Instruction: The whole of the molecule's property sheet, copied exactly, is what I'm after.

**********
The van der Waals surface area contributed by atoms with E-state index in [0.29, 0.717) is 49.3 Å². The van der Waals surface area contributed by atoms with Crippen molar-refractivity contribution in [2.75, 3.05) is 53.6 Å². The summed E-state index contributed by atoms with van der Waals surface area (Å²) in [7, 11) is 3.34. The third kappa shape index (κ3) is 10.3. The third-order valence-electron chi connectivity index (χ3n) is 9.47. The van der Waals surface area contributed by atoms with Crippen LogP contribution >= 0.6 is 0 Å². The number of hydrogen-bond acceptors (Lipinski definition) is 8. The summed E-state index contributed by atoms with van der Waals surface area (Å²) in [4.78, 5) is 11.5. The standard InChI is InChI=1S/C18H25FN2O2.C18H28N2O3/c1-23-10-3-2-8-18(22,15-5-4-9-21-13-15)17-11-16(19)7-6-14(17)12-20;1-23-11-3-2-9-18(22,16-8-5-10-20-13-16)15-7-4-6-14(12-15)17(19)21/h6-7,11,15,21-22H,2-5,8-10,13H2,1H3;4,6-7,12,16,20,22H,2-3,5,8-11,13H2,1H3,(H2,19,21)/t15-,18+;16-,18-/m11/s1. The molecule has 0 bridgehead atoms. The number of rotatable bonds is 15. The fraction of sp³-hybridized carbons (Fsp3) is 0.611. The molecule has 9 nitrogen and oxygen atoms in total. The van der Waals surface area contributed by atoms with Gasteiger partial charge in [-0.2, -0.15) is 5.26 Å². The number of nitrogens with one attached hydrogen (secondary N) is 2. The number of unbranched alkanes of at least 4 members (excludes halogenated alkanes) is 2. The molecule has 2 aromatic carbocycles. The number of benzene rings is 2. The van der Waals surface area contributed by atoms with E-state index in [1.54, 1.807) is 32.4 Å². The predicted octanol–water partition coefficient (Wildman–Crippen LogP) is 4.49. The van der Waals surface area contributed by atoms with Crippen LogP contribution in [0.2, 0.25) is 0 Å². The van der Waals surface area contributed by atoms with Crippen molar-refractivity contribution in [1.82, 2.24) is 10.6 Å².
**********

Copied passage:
The van der Waals surface area contributed by atoms with E-state index in [0.29, 0.717) is 49.3 Å². The van der Waals surface area contributed by atoms with Crippen molar-refractivity contribution in [2.75, 3.05) is 53.6 Å². The summed E-state index contributed by atoms with van der Waals surface area (Å²) in [7, 11) is 3.34. The third kappa shape index (κ3) is 10.3. The third-order valence-electron chi connectivity index (χ3n) is 9.47. The van der Waals surface area contributed by atoms with Crippen LogP contribution >= 0.6 is 0 Å². The number of hydrogen-bond acceptors (Lipinski definition) is 8. The summed E-state index contributed by atoms with van der Waals surface area (Å²) in [4.78, 5) is 11.5. The standard InChI is InChI=1S/C18H25FN2O2.C18H28N2O3/c1-23-10-3-2-8-18(22,15-5-4-9-21-13-15)17-11-16(19)7-6-14(17)12-20;1-23-11-3-2-9-18(22,16-8-5-10-20-13-16)15-7-4-6-14(12-15)17(19)21/h6-7,11,15,21-22H,2-5,8-10,13H2,1H3;4,6-7,12,16,20,22H,2-3,5,8-11,13H2,1H3,(H2,19,21)/t15-,18+;16-,18-/m11/s1. The molecule has 0 bridgehead atoms. The number of rotatable bonds is 15. The fraction of sp³-hybridized carbons (Fsp3) is 0.611. The molecule has 9 nitrogen and oxygen atoms in total. The van der Waals surface area contributed by atoms with Gasteiger partial charge in [-0.2, -0.15) is 5.26 Å². The number of nitrogens with one attached hydrogen (secondary N) is 2. The number of unbranched alkanes of at least 4 members (excludes halogenated alkanes) is 2. The molecule has 2 aromatic carbocycles. The number of benzene rings is 2. The van der Waals surface area contributed by atoms with E-state index in [1.54, 1.807) is 32.4 Å². The predicted octanol–water partition coefficient (Wildman–Crippen LogP) is 4.49. The van der Waals surface area contributed by atoms with Crippen LogP contribution in [0.2, 0.25) is 0 Å². The van der Waals surface area contributed by atoms with Crippen molar-refractivity contribution in [1.82, 2.24) is 10.6 Å².